- High-speed internet access. The need for high-speed access (as high a speed as you can afford), especially in North America, is no surprise.
- Audio recording device. The capability to make an audio record in MP3 format is paramount. The MP3 files are easily transportable, take up a small amount of disk space and are easily uploaded to most any audio recording service or website.
- Visual display device. Be it a flat-screen TV or a projector and screen, you should have a means of displaying videos, movies or visual content available as part of a program or a service.
- Speakers. Speakers are required to ensure speech or audio can be heard across the sanctuary. In many cases, amplified USB speakers that can plug into a PC will be sufficient.
- Training. Training is the final element in an essential technology toolset and it is most often overlooked. Training is what pulls together all the different components of the toolset and ensures they work together cohesively.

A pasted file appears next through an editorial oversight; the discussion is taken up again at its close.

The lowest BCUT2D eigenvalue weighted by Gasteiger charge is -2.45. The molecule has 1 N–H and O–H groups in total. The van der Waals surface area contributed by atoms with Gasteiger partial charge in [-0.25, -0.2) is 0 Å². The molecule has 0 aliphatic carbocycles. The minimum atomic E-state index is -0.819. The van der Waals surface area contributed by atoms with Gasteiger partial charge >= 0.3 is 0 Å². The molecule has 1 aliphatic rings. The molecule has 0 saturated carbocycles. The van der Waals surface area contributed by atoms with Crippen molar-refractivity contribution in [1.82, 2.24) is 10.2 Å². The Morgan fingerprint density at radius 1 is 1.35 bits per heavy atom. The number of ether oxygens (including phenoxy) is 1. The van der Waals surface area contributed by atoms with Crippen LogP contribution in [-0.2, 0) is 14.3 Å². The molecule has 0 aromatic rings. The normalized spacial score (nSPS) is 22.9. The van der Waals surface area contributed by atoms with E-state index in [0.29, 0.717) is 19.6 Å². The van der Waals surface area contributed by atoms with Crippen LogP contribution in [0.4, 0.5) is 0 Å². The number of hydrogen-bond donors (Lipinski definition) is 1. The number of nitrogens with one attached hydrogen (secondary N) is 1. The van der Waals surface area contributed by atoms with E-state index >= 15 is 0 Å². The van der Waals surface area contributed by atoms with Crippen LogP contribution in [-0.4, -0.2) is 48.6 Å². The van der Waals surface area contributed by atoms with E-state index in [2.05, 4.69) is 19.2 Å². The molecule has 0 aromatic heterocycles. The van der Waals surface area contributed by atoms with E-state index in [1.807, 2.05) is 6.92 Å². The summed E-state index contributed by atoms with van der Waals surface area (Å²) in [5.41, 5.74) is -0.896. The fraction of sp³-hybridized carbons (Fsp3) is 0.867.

You now have your technology toolbox, so what? While all these technologies have value in and of themselves, they also have power when they are combined and used together.
What are some possibilities?
- A regional center for Christian distance lay and/or pastor education.
- A regional center for church/nonprofit governance.
- Family movie nights.
- Special online streaming events that can be made available to the public.
Consideration of the strategies that can be used to bring these elements together cohesively is needed. In my experience there are three strategies that have the highest impact. These are:
Partnering. Community and communication are really what partnering is about — look into the secular community around you to see where you may be able to make use of external skills within the church. These skills could come from high school volunteers, businesses or existing community goodwill projects.